Mediterranean Revival Architecture: History & Characteristics

Instructor: Christopher Muscato

Chris has a master's degree in history and teaches at the University of Northern Colorado.

The Mediterranean is a big area, so how do you capture all of it in a single aesthetic? In this lesson, we'll look at the Mediterranean Revival style and see what elements manage to define it.

The Mediterranean Revival

The Mediterranean has a great reputation. Warm sun, soft beaches, cool drinks, and bright flavors - who wouldn't want to live there? Well, if you can't afford to make the move overseas, or if you're simply unwilling to give up hamburgers for the rest of your life, then how about just bringing the Mediterranean to you? That's the idea behind the Mediterranean Revival style of architecture. This title is a bit of a misnomer since it's more about capturing the feel of the Mediterranean than reviving any specific style, but it's still a fun aesthetic. All you need is a pitcher of sangria and a cup of gelato, and the Mediterranean is right at your fingertips.

The Broadmoor Hotel of Colorado
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History

The Mediterranean Revival style in architecture is based on capturing the feeling of a Mediterranean villa. It became popular in the United States in the 1920s and 1930s, but why? The wealth and obsession with leisure that defined the Roaring Twenties led to a boom in seaside resorts in the United States. Warm, tropical places such as California and Florida developed their first sustainable tourist industries around these coastal playgrounds. To attract more tourists, they sought to embrace a unique aesthetic - something that felt exotic and relaxing.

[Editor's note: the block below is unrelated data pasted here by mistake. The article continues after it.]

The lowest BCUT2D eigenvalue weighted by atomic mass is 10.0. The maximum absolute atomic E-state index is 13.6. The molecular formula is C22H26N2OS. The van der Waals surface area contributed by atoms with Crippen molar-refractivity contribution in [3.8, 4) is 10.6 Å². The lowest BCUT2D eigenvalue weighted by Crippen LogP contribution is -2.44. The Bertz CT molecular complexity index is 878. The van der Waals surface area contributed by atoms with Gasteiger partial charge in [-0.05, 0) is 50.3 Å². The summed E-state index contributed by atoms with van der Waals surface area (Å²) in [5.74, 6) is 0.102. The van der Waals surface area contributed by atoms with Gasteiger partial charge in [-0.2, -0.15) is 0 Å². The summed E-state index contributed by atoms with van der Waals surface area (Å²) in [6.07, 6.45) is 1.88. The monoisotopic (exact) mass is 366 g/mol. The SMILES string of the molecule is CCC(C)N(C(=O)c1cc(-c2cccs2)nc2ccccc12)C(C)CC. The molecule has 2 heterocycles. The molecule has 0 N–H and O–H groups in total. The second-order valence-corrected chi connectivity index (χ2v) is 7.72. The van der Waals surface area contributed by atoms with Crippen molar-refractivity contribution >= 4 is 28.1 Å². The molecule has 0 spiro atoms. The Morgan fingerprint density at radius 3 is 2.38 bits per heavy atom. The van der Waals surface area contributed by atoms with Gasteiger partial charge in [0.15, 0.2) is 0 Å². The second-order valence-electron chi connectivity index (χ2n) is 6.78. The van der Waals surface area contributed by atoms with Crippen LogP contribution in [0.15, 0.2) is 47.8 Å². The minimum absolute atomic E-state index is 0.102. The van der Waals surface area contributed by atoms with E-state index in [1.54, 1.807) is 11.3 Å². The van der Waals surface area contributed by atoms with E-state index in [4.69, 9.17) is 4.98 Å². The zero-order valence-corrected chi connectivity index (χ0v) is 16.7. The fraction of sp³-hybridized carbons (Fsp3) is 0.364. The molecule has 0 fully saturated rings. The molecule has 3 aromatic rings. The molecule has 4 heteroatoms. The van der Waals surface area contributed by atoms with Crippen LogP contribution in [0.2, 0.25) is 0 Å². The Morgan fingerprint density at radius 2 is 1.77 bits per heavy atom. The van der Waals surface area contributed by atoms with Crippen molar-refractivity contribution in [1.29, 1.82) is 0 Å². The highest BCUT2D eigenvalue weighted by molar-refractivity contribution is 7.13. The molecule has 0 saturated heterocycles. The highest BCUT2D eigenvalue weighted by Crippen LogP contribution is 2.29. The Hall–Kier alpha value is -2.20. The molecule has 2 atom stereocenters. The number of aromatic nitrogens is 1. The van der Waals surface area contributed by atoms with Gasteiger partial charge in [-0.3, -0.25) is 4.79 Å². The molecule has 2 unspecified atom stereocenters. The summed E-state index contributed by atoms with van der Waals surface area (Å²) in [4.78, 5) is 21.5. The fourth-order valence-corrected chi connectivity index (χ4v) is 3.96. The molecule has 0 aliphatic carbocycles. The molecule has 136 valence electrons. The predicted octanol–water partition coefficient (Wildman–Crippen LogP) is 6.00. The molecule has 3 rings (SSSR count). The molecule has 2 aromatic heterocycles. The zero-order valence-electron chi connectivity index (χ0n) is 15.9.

Florida and California had something else in common as well: a Spanish colonial history. The remnants of Spanish architecture were spotted across these two states, and to many tourists, were a prime attraction. So, architects began combining Spanish features with those of Mediterranean villas and seaside palaces to create relaxing oases of style and adventure within the United States. In Florida, the style was largely propagated by Addison Mizner, while Californians flocked to the structures of Bertram Goodhue, Paul Williams , and Sumner Spaulding. Over the next decade, other parts of the country embraced the Mediterranean Revival as well, although never as fully as in Florida and California.

The Mirasol Hotel in California
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Characteristics

The Mediterranean Revival is a unique style, but also very similar in many ways to the Spanish Revival and Mission Revival buildings of the era. Here are a few definitive traits of the Mediterranean Revival to help you identify it on your next trip to the coast.

Eclecticism

The foremost characteristic of the Mediterranean Revival, and the one to talk about first, is eclecticism. In architecture, eclecticism refers to selecting elements of multiple styles to capture a desired aesthetic. All revival styles are inherently eclectic, mixing old styles with modern tastes, but the Mediterranean Revival is especially so. Rather than draw from a single source, the way most revival styles do, this draws from several. Motifs of the Mediterranean Revival are drawn from Spanish Colonial architecture of North America, the Spanish Renaissance, the Italian Renaissance, and Venetian styles. Architects may mix or match different aspects of each of these, depending on the desired outcome, but if you see a building that is clearly part Spanish, but also pretty Italian, it's probably Mediterranean Revival.

The Roof

In terms of specific design elements, one of the most obvious is the roof. Roofs tend to be low-pitched, with broad overhanging eaves, and most importantly, covered in heavy red tiles. The red-tiled roof is one of the most distinctive elements of this style, but be careful, it's common in other forms of Spanish revivalism as well.

The Façade

Moving down from the famous red-tile roofs, we can see some more unique elements in the façade. Mediterranean Revival buildings are almost always covered in stucco and are usually painted white. This crisp white contrasts sharply with the bright red tiles and is a distinctive element of the style.

The Villa Vizcaya of Florida
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Again, this is common in many Spanish revival styles. Apart from the white stucco, however, Mediterranean Revival facades tend to be very Italian. They follow the rules of Palladian architecture, developed in Renaissance Italy and stress symmetry above all else. This gives Mediterranean Revival styles a unique aesthetic, making them serious and rational in their design.

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